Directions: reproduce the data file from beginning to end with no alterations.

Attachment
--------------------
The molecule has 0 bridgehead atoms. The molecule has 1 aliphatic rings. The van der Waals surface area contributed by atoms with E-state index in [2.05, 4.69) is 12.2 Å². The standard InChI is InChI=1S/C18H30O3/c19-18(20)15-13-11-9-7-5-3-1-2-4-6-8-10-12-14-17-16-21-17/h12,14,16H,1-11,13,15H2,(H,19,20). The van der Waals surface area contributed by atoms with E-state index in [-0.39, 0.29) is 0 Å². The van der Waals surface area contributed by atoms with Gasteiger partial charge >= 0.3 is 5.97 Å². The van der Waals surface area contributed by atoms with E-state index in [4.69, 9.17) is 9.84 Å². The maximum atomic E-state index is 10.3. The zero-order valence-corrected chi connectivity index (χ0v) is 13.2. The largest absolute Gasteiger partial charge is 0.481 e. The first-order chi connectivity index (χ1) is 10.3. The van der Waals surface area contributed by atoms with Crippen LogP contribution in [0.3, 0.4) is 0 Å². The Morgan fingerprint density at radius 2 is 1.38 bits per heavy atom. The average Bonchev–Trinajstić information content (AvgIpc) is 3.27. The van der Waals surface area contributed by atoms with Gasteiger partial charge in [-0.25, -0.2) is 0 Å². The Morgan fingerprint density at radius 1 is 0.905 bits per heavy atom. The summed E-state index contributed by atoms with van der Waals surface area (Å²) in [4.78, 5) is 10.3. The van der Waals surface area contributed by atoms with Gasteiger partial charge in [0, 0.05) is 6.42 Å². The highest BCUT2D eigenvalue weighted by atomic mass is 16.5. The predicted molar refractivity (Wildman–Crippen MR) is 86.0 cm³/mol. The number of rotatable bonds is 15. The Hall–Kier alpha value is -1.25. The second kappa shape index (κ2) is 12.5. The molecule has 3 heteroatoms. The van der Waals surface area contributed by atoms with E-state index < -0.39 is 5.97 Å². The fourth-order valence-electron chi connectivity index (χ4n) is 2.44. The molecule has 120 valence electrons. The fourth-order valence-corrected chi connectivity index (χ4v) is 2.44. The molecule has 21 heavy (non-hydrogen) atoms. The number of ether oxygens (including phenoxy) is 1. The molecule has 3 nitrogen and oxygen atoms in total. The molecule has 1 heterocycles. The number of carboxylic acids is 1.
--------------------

The molecule has 0 bridgehead atoms. The molecule has 1 aliphatic rings. The van der Waals surface area contributed by atoms with E-state index in [2.05, 4.69) is 12.2 Å². The standard InChI is InChI=1S/C18H30O3/c19-18(20)15-13-11-9-7-5-3-1-2-4-6-8-10-12-14-17-16-21-17/h12,14,16H,1-11,13,15H2,(H,19,20). The van der Waals surface area contributed by atoms with E-state index in [-0.39, 0.29) is 0 Å². The van der Waals surface area contributed by atoms with Gasteiger partial charge >= 0.3 is 5.97 Å². The van der Waals surface area contributed by atoms with E-state index in [4.69, 9.17) is 9.84 Å². The maximum atomic E-state index is 10.3. The zero-order valence-corrected chi connectivity index (χ0v) is 13.2. The largest absolute Gasteiger partial charge is 0.481 e. The first-order chi connectivity index (χ1) is 10.3. The van der Waals surface area contributed by atoms with Crippen LogP contribution in [0.3, 0.4) is 0 Å². The Morgan fingerprint density at radius 2 is 1.38 bits per heavy atom. The average Bonchev–Trinajstić information content (AvgIpc) is 3.27. The van der Waals surface area contributed by atoms with Gasteiger partial charge in [-0.25, -0.2) is 0 Å². The Morgan fingerprint density at radius 1 is 0.905 bits per heavy atom. The summed E-state index contributed by atoms with van der Waals surface area (Å²) in [4.78, 5) is 10.3. The van der Waals surface area contributed by atoms with Gasteiger partial charge in [0, 0.05) is 6.42 Å². The highest BCUT2D eigenvalue weighted by atomic mass is 16.5. The predicted molar refractivity (Wildman–Crippen MR) is 86.0 cm³/mol. The number of rotatable bonds is 15. The Hall–Kier alpha value is -1.25. The second kappa shape index (κ2) is 12.5. The molecule has 3 heteroatoms. The van der Waals surface area contributed by atoms with E-state index < -0.39 is 5.97 Å². The fourth-order valence-electron chi connectivity index (χ4n) is 2.44. The molecule has 120 valence electrons. The fourth-order valence-corrected chi connectivity index (χ4v) is 2.44. The molecule has 21 heavy (non-hydrogen) atoms. The number of ether oxygens (including phenoxy) is 1. The molecule has 3 nitrogen and oxygen atoms in total. The molecule has 1 heterocycles. The number of carboxylic acids is 1.